Air & waste: journal of the Air & Waste Management Association (Air Waste)

Publisher: Air & Waste Management Association

Journal description

Current impact factor: 0.00

Impact Factor Rankings

Additional details

5-year impact 0.00
Cited half-life 0.00
Immediacy index 0.00
Eigenfactor 0.00
Article influence 0.00
Other titles Air & waste, Air and waste, Journal of the Air & Waste Management Association, Government agencies directory
ISSN 1073-161X
OCLC 27335008
Material type Periodical
Document type Journal / Magazine / Newspaper

Publications in this journal

  • [Show abstract] [Hide abstract]
    ABSTRACT: The environment and its interactions with human systems, whether economic, social or political, are complex. Relevant drivers may disrupt system dynamics in unforeseen ways, making it difficult to predict future conditions. This kind of "deep uncertainty” presents a challenge to organizations faced with making decisions about the future, including those involved in air quality management. Scenario Planning is a structured process that involves the development of narratives describing alternative future states of the world, designed to differ with respect to the most critical and uncertain drivers. The resulting scenarios are then used to understand the consequences of those futures and to prepare for them with robust management strategies. We demonstrate a novel air quality management application of Scenario Planning. Through a series of workshops, important air quality drivers were identified. The most critical and uncertain drivers were found to be “technological development” and “change in societal paradigms.” These drivers were used as a basis to develop four distinct scenario storylines. The energy and emissions implications of each storyline were then modeled using the MARKAL energy system model. NOX emissions were found to decrease for all scenarios, largely a response to existing air quality regulations whereas SO2 emissions ranged from 12% greater to 7% lower than 2015 emissions levels. Future-year emissions differed considerably from one scenario to another, however, with key differentiating factors being transition to cleaner fuels and energy demand reductions.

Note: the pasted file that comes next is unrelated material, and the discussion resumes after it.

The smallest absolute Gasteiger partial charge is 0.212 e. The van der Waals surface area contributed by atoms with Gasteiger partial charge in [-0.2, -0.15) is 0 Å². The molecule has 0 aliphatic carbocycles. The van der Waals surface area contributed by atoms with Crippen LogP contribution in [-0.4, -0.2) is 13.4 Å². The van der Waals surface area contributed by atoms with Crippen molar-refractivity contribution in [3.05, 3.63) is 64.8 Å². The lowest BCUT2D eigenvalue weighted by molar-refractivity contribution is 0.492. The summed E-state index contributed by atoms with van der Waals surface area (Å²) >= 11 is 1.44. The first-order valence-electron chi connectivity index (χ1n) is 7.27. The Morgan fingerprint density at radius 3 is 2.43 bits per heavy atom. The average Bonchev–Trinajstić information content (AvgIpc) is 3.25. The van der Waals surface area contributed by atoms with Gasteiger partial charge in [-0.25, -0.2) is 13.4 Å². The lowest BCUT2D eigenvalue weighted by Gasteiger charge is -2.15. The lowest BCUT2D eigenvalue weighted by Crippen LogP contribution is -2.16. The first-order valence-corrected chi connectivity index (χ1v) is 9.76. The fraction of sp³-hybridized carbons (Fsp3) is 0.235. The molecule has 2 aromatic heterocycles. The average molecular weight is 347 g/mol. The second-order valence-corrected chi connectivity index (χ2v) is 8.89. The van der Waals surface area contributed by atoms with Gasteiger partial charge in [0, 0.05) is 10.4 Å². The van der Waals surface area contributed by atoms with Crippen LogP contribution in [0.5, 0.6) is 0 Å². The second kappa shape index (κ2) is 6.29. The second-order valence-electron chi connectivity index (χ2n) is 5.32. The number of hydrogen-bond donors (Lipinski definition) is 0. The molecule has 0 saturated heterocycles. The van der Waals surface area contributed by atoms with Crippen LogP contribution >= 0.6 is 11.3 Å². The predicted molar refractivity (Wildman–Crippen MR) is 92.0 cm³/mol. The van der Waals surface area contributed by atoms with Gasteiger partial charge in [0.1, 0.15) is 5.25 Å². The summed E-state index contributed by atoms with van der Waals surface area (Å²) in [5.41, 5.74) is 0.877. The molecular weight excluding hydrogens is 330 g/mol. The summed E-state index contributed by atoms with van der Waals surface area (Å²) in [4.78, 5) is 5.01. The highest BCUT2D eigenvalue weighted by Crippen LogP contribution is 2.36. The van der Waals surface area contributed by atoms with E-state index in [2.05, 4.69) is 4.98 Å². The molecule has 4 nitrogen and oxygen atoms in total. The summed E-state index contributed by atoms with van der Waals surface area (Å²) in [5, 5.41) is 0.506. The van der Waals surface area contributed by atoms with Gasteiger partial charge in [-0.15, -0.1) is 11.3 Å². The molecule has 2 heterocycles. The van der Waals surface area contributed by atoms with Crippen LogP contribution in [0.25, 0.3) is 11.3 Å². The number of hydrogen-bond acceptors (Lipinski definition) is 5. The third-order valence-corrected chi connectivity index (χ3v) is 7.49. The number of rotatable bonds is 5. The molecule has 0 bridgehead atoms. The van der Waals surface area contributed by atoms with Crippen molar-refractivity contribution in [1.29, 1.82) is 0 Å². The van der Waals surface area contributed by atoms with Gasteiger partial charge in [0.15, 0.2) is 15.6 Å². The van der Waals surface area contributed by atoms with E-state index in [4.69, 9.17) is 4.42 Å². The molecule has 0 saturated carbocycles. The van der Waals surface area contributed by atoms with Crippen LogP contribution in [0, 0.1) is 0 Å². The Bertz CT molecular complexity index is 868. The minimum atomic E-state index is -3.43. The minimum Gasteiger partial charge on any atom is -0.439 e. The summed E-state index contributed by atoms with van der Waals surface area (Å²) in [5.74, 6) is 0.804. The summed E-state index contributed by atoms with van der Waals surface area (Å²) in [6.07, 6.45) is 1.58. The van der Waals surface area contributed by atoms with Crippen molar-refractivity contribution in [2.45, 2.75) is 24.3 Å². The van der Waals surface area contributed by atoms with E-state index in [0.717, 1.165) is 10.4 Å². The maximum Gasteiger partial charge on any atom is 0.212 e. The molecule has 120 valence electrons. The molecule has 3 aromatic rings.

Air & waste: journal of the Air & Waste Management Association 08/2015; DOI:10.1080/10962247.2015.1084783
  • Source
    [Show abstract] [Hide abstract]
    ABSTRACT: Despite observed geographic and temporal variation in particulate matter (PM)-related health morbidities, only a small number of epidemiologic studies have evaluated the relation between PM2.5 chemical constituents and respiratory disease. Most assessments are limited by inadequate spatial and temporal resolution of ambient PM measurements and/or by their approaches to examine the role of specific PM components on health outcomes. In a case-crossover analysis using daily average ambient PM2.5 total mass and species estimates derived from the Community Multiscale Air Quality (CMAQ) model and available observations, we examined the association between the chemical components of PM (including elemental and organic carbon, sulfate, nitrate, ammonium, and other remaining) and respiratory hospitalizations in New York State. We evaluated relationships between levels (low, medium, high) of PM constituent mass fractions, and assessed modification of the PM2.5-hospitalization association via models stratified by mass fractions of both primary and secondary PM components. In our results, average daily PM2.5 concentrations in New York State were generally lower than the 24-hr average National Ambient Air Quality Standard (NAAQS). Year-round analyses showed statistically significant positive associations between respiratory hospitalizations and PM2.5 total mass, sulfate, nitrate, and ammonium concentrations at multiple exposure lags (0.5-2.0% per interquartile range [IQR] increase). Primarily in the summer months, the greatest associations with respiratory hospitalizations were observed per IQR increase in the secondary species sulfate and ammonium concentrations at lags of 1-4 days (1.0-2.0%). Although there were subtle differences in associations observed between mass fraction tertiles, there was no strong evidence to support modification of the PM2.5-respiratory disease association by a particular constituent. We conclude that ambient concentrations of PM2.5 and secondary aerosols including sulfate, ammonium, and nitrate were positively associated with respiratory hospitalizations, although patterns varied by season. Exposure to specific fine PM constituents is a plausible risk factor for respiratory hospitalization in New York State. The association between ambient concentrations of PM2.5 components has been evaluated in only a small number of epidemiologic studies with refined spatial and temporal scale data. In New York State, fine PM and several of its constituents, including sulfate, ammonium, and nitrate, were positively associated with respiratory hospitalizations. Results suggest that PM species relationships and their influence on respiratory endpoints are complex and season dependent. Additional work is needed to better understand the relative toxicity of PM species, and to further explore the role of co-pollutant relationships and exposure prediction error on observed PM-respiratory disease associations.
    Air & waste: journal of the Air & Waste Management Association 05/2015; 65(5). DOI:10.1080/10962247.2014.1001500
  • [Show abstract] [Hide abstract]